Thursday, December 20, 2018

How a Drone Saved Lives on Vanuatu's Island

Photo credit: Pixaby

I typically don't see anything good about drones. Many articles have reported them used for invasive reasons. Some have even been used to look in apartment windows. So, I tend to not have a high opinion of them.


I recently read about a remote mountain people group on an island called Erromango, one of a chain of islands making up Vanuatu. See map to the left.

As you can see the island is far away from a large land mass.

According to Google maps, Vanuatu is a South Pacific Ocean nation made up of roughly eighty islands that stretch a little more than 807 miles and has a Melanesian culture. Tourists can enjoy scuba diving at coral reefs, underwater caverns, and shipwrecks.

I tried to imagine myself growing up on this remote island of lush greens. Where vibrant palm trees reach the sky and thick jungle plants fill the land. Where mountains keep the people isolated from the world, and I wouldn't know what a skyscraper looked like, but I'd know everyone in my community so well. Where I didn't have to worry about transportation because I walked everywhere and didn't have to face crowds in a store or search online because we grew our own food. Life would really be different.

Sickness has its run of the tiny island of Erromango, though. Anyone bringing assistance must cross the mountains, a twenty-five-mile difficult trek on a rugged trail to visit. Vaccines and other medicines must be kept cold while in transport.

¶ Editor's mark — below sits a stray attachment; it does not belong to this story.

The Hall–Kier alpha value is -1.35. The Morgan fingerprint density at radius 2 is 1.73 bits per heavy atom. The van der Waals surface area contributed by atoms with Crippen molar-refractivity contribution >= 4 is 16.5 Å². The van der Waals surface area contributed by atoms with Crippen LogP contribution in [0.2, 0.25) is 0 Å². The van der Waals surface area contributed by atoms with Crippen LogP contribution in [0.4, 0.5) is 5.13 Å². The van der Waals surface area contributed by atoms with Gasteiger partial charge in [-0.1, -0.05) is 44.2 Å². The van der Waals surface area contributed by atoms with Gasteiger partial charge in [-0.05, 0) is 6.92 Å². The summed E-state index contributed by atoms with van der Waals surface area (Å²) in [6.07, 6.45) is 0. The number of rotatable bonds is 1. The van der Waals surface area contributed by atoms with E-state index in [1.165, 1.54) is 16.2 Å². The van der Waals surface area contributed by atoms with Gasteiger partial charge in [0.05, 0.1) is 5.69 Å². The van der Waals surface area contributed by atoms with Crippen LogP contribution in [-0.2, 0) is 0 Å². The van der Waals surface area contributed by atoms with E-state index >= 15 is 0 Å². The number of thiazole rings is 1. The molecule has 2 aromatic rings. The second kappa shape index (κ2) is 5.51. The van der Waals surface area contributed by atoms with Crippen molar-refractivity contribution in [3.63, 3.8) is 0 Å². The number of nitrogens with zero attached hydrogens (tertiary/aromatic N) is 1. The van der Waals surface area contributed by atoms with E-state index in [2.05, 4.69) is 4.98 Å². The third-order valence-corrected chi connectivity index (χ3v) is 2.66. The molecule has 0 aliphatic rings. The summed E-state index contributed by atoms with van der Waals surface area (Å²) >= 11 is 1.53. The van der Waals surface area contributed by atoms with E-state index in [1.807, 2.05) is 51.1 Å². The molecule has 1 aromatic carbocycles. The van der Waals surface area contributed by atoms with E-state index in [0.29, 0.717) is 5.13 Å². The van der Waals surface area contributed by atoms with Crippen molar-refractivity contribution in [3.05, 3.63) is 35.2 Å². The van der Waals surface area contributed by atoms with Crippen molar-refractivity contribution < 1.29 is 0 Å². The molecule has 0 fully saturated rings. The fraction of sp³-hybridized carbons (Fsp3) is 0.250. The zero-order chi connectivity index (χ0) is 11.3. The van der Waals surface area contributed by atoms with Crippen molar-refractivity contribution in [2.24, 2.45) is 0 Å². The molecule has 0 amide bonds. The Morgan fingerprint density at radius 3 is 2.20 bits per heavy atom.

Vanuatu requested medical help from UNICEF. An Australian drone company won the bid to transport the vaccines via drone to the small village. The vaccines were sent in a styrofoam box with temperature control and placed on the drone, and flown twenty-minutes to the village where a local nurse gave the vaccines to thirteen children and five pregnant women.  Want to read more? Here is the article on the BBC: Vanuatu Vaccines

I was amazed. Clearly, without the drone, the village would not have received life-saving vaccines.

With this being the month of Christmas, it seemed a very fitting article. After all, isn't life-saving what Christmas is all about?


This post has been brought to you by the one-word: Life-saving

Merry Christmas!

Don't forget to get your copy of my Christmas books. The sale ends soon. 
Link for Mary Vee's books on Amazon

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